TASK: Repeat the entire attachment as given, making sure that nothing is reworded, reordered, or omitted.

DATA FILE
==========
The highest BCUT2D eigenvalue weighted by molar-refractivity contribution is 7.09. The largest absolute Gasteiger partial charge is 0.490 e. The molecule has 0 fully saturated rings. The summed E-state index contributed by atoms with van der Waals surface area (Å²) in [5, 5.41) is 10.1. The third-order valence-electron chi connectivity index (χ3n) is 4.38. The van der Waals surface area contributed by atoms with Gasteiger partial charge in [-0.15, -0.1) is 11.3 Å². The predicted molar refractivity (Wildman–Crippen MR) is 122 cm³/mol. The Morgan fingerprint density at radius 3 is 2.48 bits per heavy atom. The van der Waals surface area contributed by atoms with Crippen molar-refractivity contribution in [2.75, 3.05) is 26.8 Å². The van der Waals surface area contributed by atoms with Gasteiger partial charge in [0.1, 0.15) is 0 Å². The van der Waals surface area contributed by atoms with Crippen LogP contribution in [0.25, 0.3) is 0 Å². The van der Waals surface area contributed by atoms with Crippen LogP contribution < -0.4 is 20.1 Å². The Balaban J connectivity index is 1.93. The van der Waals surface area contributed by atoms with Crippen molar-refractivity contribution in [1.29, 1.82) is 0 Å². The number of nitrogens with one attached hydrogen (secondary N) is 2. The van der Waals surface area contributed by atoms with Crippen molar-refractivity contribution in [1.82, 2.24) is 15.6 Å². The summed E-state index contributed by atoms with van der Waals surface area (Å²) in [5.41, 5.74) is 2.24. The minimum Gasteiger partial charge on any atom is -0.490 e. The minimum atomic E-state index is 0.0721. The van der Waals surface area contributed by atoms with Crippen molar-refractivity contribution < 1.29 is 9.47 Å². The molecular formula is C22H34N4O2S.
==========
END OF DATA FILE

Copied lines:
The highest BCUT2D eigenvalue weighted by molar-refractivity contribution is 7.09. The largest absolute Gasteiger partial charge is 0.490 e. The molecule has 0 fully saturated rings. The summed E-state index contributed by atoms with van der Waals surface area (Å²) in [5, 5.41) is 10.1. The third-order valence-electron chi connectivity index (χ3n) is 4.38. The van der Waals surface area contributed by atoms with Gasteiger partial charge in [-0.15, -0.1) is 11.3 Å². The predicted molar refractivity (Wildman–Crippen MR) is 122 cm³/mol. The Morgan fingerprint density at radius 3 is 2.48 bits per heavy atom. The van der Waals surface area contributed by atoms with Crippen molar-refractivity contribution in [2.75, 3.05) is 26.8 Å². The van der Waals surface area contributed by atoms with Gasteiger partial charge in [0.1, 0.15) is 0 Å². The van der Waals surface area contributed by atoms with Crippen LogP contribution in [0.25, 0.3) is 0 Å². The van der Waals surface area contributed by atoms with Crippen LogP contribution < -0.4 is 20.1 Å². The Balaban J connectivity index is 1.93. The van der Waals surface area contributed by atoms with Crippen molar-refractivity contribution in [1.29, 1.82) is 0 Å². The number of nitrogens with one attached hydrogen (secondary N) is 2. The van der Waals surface area contributed by atoms with Crippen molar-refractivity contribution in [1.82, 2.24) is 15.6 Å². The summed E-state index contributed by atoms with van der Waals surface area (Å²) in [5.41, 5.74) is 2.24. The minimum Gasteiger partial charge on any atom is -0.490 e. The minimum atomic E-state index is 0.0721. The van der Waals surface area contributed by atoms with Crippen molar-refractivity contribution < 1.29 is 9.47 Å². The molecular formula is C22H34N4O2S.